Purpose: To increase understanding of the subjective symptomatology of seizure experiences and improve differential diagnosis by studying the seizure metaphors used by patients with (psychogenic) nonepileptic seizures (NES) and epilepsy.
Methods: Twenty-one unselected patients taking part in this study were admitted for 48 h of video-EEG (electroenceophalography) observation because of uncertainty about the diagnosis. Eight were proven to have epilepsy, 13 to have psychogenic nonepileptic seizures (PNES). During their admission, patients were interviewed by a neurologist. A linguist blinded to the medical diagnosis identified and categorized all seizure metaphors in verbatim transcripts. Between-group comparisons and logistic regression analysis were carried out.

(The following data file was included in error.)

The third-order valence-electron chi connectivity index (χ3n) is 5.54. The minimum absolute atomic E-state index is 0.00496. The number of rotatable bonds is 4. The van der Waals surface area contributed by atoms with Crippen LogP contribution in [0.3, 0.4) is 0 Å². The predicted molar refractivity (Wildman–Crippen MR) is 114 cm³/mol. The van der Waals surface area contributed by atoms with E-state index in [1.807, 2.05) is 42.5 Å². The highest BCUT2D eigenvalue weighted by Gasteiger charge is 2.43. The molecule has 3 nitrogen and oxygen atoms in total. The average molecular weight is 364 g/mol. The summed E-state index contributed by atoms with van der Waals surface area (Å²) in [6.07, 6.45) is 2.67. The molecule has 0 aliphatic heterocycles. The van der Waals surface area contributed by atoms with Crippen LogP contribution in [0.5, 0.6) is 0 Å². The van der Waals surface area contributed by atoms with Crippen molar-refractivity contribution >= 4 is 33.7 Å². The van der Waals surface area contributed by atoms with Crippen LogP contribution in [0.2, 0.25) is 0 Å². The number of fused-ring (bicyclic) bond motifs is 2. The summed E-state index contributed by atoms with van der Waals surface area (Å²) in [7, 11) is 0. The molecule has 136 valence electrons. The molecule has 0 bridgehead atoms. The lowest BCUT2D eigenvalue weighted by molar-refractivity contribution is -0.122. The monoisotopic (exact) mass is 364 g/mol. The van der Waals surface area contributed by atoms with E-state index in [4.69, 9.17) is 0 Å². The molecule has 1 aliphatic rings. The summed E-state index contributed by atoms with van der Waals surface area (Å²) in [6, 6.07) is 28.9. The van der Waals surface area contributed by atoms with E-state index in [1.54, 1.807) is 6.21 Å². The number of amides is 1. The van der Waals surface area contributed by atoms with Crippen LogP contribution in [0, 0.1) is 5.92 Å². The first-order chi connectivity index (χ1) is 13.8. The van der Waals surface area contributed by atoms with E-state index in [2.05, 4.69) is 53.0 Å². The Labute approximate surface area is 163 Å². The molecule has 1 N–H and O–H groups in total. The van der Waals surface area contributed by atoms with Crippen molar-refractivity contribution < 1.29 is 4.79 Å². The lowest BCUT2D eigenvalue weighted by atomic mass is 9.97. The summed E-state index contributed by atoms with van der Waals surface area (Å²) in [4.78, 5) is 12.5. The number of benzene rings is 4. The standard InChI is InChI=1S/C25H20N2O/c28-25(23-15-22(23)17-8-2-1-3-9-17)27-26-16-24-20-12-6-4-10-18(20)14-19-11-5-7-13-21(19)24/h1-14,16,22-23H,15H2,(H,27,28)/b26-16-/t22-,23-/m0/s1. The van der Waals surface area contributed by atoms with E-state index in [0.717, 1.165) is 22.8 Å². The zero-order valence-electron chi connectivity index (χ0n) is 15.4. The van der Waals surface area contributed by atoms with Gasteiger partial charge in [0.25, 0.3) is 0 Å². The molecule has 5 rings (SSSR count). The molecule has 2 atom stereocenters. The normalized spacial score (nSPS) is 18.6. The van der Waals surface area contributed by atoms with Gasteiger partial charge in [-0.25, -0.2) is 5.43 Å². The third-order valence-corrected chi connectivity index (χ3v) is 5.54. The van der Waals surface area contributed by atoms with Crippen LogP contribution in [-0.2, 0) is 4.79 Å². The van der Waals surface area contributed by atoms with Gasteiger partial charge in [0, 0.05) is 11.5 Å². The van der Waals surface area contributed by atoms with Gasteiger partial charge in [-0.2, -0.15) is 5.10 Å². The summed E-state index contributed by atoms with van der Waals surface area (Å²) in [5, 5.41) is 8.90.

Results: Of 382 metaphors identified, 80.8% conceptualized seizures as an agent/force, event/situation, or space/place. Most patients used metaphors from all categories, but patients with epilepsy and PNES showed preferences for different metaphoric concepts (differences p = 0.009 to p = 0.039). Patients with epilepsy preferred metaphors depicting the seizure as an agent/force or event/situation. PNES patients more often used metaphors of space/place. Logistic regression analyses predicted the diagnosis of PNES or epilepsy correctly in 85.7% of cases (based on different metaphor types in the each category) or 81.0% (based on all metaphor tokens).
Discussion: Patients with epilepsy and PNES have different preferences in the metaphoric conceptualization of their seizures. Epileptic seizures are described as a more external, self-directed entity than PNES, which are depicted as a state or place patients go through. The differentiating value of metaphoric conceptualizations suggests that metaphor preference could form the basis of future diagnostic questionnaires or other diagnostic tools.